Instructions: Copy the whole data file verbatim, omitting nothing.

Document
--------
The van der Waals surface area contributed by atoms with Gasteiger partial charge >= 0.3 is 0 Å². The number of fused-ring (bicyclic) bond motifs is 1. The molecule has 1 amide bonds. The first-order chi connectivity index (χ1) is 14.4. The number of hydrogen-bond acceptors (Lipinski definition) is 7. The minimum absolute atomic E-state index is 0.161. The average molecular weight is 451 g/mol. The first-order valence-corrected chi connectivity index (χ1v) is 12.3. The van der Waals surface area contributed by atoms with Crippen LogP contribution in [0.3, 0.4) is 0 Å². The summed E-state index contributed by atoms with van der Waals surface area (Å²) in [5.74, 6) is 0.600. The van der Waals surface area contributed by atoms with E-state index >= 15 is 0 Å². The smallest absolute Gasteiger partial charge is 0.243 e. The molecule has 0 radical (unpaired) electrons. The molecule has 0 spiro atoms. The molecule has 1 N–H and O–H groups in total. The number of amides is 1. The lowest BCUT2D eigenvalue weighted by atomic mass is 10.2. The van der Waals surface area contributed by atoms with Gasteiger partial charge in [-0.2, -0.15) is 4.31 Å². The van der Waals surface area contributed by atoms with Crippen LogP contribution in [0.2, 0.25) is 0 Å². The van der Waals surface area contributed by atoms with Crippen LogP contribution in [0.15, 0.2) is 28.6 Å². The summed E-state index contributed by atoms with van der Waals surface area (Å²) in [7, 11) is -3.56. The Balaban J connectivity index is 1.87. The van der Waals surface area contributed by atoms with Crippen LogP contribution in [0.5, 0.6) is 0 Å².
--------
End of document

The van der Waals surface area contributed by atoms with Gasteiger partial charge >= 0.3 is 0 Å². The number of fused-ring (bicyclic) bond motifs is 1. The molecule has 1 amide bonds. The first-order chi connectivity index (χ1) is 14.4. The number of hydrogen-bond acceptors (Lipinski definition) is 7. The minimum absolute atomic E-state index is 0.161. The average molecular weight is 451 g/mol. The first-order valence-corrected chi connectivity index (χ1v) is 12.3. The van der Waals surface area contributed by atoms with Crippen LogP contribution in [0.3, 0.4) is 0 Å². The summed E-state index contributed by atoms with van der Waals surface area (Å²) in [5.74, 6) is 0.600. The van der Waals surface area contributed by atoms with E-state index >= 15 is 0 Å². The smallest absolute Gasteiger partial charge is 0.243 e. The molecule has 0 radical (unpaired) electrons. The molecule has 0 spiro atoms. The molecule has 1 N–H and O–H groups in total. The number of amides is 1. The lowest BCUT2D eigenvalue weighted by atomic mass is 10.2. The van der Waals surface area contributed by atoms with Gasteiger partial charge in [-0.2, -0.15) is 4.31 Å². The van der Waals surface area contributed by atoms with Crippen LogP contribution in [0.2, 0.25) is 0 Å². The van der Waals surface area contributed by atoms with Crippen LogP contribution in [0.15, 0.2) is 28.6 Å². The summed E-state index contributed by atoms with van der Waals surface area (Å²) in [7, 11) is -3.56. The Balaban J connectivity index is 1.87. The van der Waals surface area contributed by atoms with Crippen LogP contribution in [0.5, 0.6) is 0 Å².